On the stage are two circular stands with feet, hung with rich cloth, embroidered and fringed in gold. On each is a small flower-pot, on a support, which is constructed so as to lift the pot a little above the top of the stand.
The performer demonstrates that the pots are empty, then places in each a little white sand — just enough to plant a few seeds in. S/he takes a large, narrow cone-shaped object (open at both ends), and after showing that it is empty, places it over one of the pots. When it's removed, a green sprig is seen to be growing in the pot! The cone is then placed over the second pot, and when removed there is a rosebush there! Finally, the cone is placed over the first pot and likewise produces a rosebush when removed.
The rosebuds and roses are cut from the bushes and handed out to the audience — demonstrating that they are alive.
The two rose bushes consist of twigs and sprays, tied to a heavy circular support, which is of the correct size to fit snugly into the flower-pots. The cloth covering the stands is actually open at the back. Hidden by the cloth under each stand is another cone: that under the first stand is a little smaller than the one which the audience sees, and that under the second stand is a little smaller again. The two rose bushes are suspended in these two hidden cones at the start of the illusion, secured by a thread to a hook inside the top of the cone.
To start the sprig growing in the first pot, the performer palms something that LOOKS LIKE a growing green shoot — it may even be a real shoot but palming it may be a bit more difficult. The performer lowers the cone over the pot, commenting that the darkness will help the seeds germinate; s/he drops the green thing down the cone and lifts it off, thus showing the sprig. S/he lowers the cone BEHIND the stand — as naturally as possible — over the hidden cone and picks them both up with a couple of fingers. S/he takes it over to the second stand, lowers the cone over the flower-pot, and slips the supporting thread so that the bush drops down into the pot, while commenting that as the first seeds had sprouted, these should be much more advanced. Again, the performer picks up the concealed cone behind this second stand; takes it over to the first pot, and repeats the process.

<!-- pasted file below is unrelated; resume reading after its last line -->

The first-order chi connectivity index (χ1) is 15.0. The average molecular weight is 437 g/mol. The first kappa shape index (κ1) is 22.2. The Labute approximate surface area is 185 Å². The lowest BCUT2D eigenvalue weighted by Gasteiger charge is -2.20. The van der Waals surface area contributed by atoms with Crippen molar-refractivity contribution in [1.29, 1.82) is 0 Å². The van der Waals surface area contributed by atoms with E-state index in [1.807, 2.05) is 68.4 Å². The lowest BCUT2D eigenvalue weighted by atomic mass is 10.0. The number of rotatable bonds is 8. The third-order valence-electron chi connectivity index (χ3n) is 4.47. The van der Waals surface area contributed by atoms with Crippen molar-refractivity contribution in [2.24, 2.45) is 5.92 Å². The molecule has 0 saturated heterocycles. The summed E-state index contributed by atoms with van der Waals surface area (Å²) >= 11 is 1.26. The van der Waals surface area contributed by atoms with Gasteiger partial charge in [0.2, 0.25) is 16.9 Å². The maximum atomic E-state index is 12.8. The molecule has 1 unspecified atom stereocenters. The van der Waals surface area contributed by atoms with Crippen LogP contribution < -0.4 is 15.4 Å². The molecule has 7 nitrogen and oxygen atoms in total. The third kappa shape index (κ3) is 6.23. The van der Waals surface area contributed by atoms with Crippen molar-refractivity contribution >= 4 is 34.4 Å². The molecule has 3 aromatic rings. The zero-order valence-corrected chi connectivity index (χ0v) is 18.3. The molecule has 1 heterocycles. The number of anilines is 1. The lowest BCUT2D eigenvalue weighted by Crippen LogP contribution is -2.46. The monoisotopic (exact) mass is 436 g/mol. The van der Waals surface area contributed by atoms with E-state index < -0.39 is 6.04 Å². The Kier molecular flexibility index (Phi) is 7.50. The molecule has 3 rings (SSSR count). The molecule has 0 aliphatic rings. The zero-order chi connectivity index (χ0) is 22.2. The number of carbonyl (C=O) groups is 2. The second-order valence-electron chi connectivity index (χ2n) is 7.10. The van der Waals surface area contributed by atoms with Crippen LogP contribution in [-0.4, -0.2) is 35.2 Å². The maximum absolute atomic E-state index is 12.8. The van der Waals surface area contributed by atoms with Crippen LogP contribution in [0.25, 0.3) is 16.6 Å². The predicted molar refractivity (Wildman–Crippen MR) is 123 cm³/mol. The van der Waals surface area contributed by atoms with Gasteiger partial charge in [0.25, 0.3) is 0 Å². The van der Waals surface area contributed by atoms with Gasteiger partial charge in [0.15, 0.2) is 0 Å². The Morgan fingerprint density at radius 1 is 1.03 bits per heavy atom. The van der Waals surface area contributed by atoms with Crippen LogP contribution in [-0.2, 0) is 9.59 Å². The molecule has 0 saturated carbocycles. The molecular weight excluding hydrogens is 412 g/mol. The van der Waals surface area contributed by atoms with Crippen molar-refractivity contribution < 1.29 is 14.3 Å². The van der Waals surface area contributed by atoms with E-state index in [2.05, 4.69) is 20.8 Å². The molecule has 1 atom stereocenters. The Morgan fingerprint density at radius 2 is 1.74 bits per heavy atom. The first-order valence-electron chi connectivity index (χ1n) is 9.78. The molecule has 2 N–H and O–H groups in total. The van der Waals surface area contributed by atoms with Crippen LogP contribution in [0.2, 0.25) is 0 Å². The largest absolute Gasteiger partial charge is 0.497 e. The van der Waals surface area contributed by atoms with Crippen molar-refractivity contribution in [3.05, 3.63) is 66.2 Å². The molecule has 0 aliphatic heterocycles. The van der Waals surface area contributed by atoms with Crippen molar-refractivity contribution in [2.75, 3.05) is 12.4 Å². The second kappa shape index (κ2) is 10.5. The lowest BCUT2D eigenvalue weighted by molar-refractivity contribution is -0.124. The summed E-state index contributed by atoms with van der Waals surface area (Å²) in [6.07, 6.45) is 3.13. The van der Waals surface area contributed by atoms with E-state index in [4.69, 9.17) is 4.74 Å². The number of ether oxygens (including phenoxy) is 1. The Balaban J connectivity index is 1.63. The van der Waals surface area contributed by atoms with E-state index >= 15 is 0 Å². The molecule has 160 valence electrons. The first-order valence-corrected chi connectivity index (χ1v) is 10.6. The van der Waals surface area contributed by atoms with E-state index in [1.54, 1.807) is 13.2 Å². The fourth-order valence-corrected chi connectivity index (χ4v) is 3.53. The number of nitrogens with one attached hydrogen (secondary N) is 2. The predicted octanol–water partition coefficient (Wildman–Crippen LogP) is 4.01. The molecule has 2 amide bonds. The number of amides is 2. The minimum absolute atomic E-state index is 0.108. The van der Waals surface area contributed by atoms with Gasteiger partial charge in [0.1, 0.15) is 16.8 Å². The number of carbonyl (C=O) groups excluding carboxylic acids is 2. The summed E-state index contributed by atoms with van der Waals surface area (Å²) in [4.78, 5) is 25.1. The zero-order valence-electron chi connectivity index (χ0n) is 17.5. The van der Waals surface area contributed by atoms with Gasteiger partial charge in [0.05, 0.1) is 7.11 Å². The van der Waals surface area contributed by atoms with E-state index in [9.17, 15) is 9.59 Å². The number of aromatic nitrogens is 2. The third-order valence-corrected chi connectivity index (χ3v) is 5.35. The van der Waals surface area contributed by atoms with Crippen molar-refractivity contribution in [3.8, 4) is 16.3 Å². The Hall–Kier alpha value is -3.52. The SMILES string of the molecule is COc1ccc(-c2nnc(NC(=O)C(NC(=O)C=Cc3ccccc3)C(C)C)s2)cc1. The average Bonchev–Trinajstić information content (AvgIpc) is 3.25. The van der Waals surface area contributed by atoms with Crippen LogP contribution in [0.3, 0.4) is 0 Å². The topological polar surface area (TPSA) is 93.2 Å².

There are several physical constraints on the successful execution of this illusion.
1. The "heavy circular support", the rose-bushes, and the cones themselves must not be so weighty as to make it apparent that the load that the performer carries is increasing with each step of the way.
2. The circular support must fit snugly enough in the cone so that it doesn't rattle or bang against the cone.
3. The inside of the concealed cones must be tinted so that they aren't visible when the performer demonstrates that there's nothing in the cone, at any point.
4. The sides of the hidden cones must be very thin, for the same reason.
5. The supporting threads must be of the correct length so that when they are released, there is no sound when the support drops into the flower-pots.
6. The stands must be of such a height that the performer can reach comfortably behind them, to pick up the hidden cones, without having to bend or stretch.
When the performer is reaching behind the stands, indirection is essential! S/he will be standing a little behind the stand, both to make it more natural to move the cones behind the stand and to make it easier to reach unobserved under it. The second rose bush should be rather bigger & bushier than the first, in keeping with the idea that the things have been growing all the time.